Nobody wants to do studies with marijuana because it’s a thankless job,” says Dr. Donald Abrams, chief of oncology at San Francisco General Hospital who conducted several studies through the cannabis research center. “People say it’s ‘Cheech and Chong’ medicine, and no drug companies are supporting it because it’s not patentable, so what’s the point?”
Many studies, many questions
This doesn’t mean marijuana and its active ingredients haven’t been studied. The International Association for Cannabinoid Medicines’ database has compiled more than 300 studies going back to 1970. Some have attempted to calculate which methods of delivery — smoking vs. vaporization, for example — are safer and more effective. Some have looked into the negative side effects of medical marijuana use. But the bulk have been designed to determine whether the drug or synthetic versions can treat any variety of ailments, from incessant hiccups to cancer. Many of the studies have found promising results in the use of marijuana for a handful of medical conditions, but the conclusions haven’t been unanimous. The website ProCon.org, run by a nonprofit that attempts to provide unbiased educational resources on a variety of issues, tracked down 73 peer-reviewed studies conducted between 2000 and 2011. Of those, 45.2 percent concluded that marijuana has potential medical benefits; 31.51 percent were not clearly pro or con; and 23.29 percent found no benefits and/or detrimental effects, such as cognitive impairment.
Marijuana lumped in with the harder stuff
Even if funding were available, research into marijuana’s therapeutic value is hampered by its status as a Schedule I drug — those considered to have no proven medicinal benefit and a high potential for abuse. Also on the list: heroin, LSD and Quaaludes. Because marijuana is a Schedule I drug, researchers have to jump through a lot of governmental hoops to get their hands on the only legal cannabis available for scientific study. The American Medical Association and many researchers, believe marijuana should at least be considered for Schedule II status, with the likes of cocaine, Oxycodone and morphine, to loosen the reins on its availability for research.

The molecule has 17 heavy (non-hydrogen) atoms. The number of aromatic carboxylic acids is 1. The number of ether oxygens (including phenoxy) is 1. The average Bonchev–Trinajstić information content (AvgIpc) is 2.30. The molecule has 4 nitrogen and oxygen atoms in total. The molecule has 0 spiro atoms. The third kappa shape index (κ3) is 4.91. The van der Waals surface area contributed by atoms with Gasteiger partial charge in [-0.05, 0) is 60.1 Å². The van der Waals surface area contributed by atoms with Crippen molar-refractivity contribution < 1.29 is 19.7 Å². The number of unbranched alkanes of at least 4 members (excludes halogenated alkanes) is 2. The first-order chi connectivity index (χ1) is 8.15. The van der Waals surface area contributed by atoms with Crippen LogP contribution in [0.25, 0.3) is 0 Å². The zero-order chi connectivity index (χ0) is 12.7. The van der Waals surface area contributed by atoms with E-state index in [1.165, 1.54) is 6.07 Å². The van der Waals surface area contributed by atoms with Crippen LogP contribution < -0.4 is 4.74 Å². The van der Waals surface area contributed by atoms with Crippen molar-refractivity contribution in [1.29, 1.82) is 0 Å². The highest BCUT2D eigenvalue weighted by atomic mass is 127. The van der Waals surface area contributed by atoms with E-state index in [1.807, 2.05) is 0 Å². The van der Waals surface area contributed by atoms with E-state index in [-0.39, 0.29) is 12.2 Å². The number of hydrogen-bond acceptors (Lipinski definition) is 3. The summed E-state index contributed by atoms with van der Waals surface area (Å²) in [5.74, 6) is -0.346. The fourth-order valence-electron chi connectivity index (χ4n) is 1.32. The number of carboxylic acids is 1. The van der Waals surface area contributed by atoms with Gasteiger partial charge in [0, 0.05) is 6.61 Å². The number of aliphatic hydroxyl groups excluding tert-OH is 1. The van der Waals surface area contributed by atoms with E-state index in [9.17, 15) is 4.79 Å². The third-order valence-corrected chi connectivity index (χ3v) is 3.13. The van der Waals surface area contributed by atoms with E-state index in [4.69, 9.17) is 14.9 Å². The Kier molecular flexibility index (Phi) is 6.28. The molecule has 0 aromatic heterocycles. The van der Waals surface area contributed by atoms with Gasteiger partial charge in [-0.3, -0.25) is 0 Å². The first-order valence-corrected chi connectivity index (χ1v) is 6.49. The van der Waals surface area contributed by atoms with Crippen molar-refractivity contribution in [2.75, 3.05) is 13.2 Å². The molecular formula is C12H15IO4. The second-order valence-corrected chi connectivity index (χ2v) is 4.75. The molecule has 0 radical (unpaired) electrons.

Cannabis studies from the US government’s National Cancer Institute website: http://www.cancer.gov/cancertopics/pdq/cam/cannabis/healthprofessional/page5 Physicians’ View on Medical Marijuana http://medicalmarijuana.procon.org/view.resource.php?resourceID=001529 State Laws (as of November 2013) The following 20 states (and D.C.) have enacted laws to legalize medical marijuana: Alaska, Arizona, California, Colorado, Connecticut, D.C., Delaware, Hawaii, Illinois, Maine, Massachusetts, Michigan, Montana, Nevada, New Hampshire, New Jersey, New Mexico, Oregon, Vermont, Rhode Island, Washington. 4 States with pending legislation to legalize Medical Marijuana include: Minnesota, New York, Ohio, Pennsylvania. Medical marijuana is rapidly gaining statewide acceptance while becoming a blockbuster drug with annual sales near $2 billion. Extensive research for this article yielded no direct evidence regarding possible benefits for MPN patients. It is the writer’s opinion that short term positive effects outweigh the negative regarding lack of “clinical” evidence.